Side by Side is a video series on local multiplayer games. This is episode 15 of 17.

This week Joel Goodwin of Electron Dance and Gregg Burnell of Tap-Repeatedly tackle head-on a game called Duel written by relative unknown Joel Goodwin. Uh, what? Did we just actually cross an ethical line there? Gregg and Joel are “reviewing” their own games now? Brilliant! I bet you can’t wait for the next episode where they shill for Satan.

In Duel, two players have to ram each other into oblivion – if they get the timing right. And if they can see each other. Watch the video here or direct on YouTube.

The series theme is the delightful “Adventures in your sleep” by The Blake Robinson Synthetic Orchestra.

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3 thoughts on “Side by Side: Duel

  1. Dee-lightful video — I love this series — and such a fascinatingly simple-but-complex game, like Atari’s classic Combat. The permutations of fog and obstacles allow different skills to rule each arena, but as Gregg said, the key to Duel is reading the other player and mastering a sense of time. Like many of the games you’ve covered here, this one is actually a lesson about game design hidden as a game. Timing, controls, precision, physics of movement.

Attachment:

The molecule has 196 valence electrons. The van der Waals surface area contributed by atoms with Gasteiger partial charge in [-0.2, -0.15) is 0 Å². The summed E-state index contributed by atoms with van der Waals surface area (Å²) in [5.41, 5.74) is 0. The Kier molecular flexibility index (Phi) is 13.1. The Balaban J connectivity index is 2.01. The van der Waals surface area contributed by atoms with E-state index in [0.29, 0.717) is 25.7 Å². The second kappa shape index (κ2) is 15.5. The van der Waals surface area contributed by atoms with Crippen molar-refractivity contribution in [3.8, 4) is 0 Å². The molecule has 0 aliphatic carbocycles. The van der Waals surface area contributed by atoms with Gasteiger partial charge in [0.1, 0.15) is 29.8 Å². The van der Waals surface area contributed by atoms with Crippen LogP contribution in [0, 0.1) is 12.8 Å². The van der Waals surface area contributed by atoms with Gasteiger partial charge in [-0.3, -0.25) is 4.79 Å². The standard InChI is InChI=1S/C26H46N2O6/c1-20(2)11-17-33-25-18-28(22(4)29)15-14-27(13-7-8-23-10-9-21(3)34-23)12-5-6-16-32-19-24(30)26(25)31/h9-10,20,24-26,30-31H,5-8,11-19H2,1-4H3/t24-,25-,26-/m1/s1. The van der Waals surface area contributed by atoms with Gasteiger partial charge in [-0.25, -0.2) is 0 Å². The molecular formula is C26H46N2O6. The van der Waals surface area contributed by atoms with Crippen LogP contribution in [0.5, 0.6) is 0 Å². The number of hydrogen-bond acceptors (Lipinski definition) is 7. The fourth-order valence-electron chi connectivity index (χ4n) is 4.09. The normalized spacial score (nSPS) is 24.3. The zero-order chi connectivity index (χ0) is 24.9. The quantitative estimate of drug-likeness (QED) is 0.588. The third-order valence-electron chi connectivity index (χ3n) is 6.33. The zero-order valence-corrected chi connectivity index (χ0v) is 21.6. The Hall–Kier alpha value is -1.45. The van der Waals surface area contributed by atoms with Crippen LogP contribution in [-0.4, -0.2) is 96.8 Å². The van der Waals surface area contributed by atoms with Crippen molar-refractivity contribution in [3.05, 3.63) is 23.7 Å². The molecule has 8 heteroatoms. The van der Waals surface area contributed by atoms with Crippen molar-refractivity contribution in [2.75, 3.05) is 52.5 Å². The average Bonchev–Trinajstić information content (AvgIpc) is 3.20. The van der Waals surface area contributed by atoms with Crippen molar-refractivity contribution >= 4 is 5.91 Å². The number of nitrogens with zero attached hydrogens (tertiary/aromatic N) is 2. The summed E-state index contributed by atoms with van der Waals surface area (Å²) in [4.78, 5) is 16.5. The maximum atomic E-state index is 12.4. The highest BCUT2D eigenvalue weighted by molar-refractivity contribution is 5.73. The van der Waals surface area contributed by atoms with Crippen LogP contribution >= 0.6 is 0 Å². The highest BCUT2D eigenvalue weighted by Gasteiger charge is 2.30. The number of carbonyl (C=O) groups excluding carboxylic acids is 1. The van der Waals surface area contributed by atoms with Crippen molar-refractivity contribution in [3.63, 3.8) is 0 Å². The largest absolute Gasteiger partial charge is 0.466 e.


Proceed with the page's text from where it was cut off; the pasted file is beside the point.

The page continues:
This was Atari… 800 did you say? What language did you use? Tell us about the program itself. How long? How many lines? How much testing, both back then and now? And why not give it a polish and submit it to Greenlight?

  2. Ha, God, Steerpike, I don’t know how many lines it is. It starts on line 10 and finishes in the early 10,000s, but there are lots of jumps in the line numbers. There’s no easy way to count the lines, I’m afraid. You can have a look at the listing yourself if you follow the emulator instructions on the Duel page linked above. It’s in BASIC with several machine language routines I had developed at the time (memory copy – I think I made the fastest memcopy for the Atari 8-bit through some real hardcore rulebreaking – and also sprite management). There was a lot of testing but by myself. I never really had anyone to play with when I was developing it, which makes it all the more remarkable that it works as a 2P experience. I can see a lot of scope for tightening things up, offering quickstart modes that I know are fun instead of offering all the parameters to the players, and also procedurally generated playfields, for example.

    I think submitting to Greenlight is out of the question unless I redevelop the whole thing from scratch, but thanks for the sentiment Steerpike đŸ™‚

  3. Well, that does seem like a bit of an undertaking, redeveloping the whole thing from scratch. Of course, my BASIC knowledge is limited to this:

    10 home
    20 print “poo”
    30 goto 20
    40 end

    so I may not be the one to ask. But it looks like a fun game.

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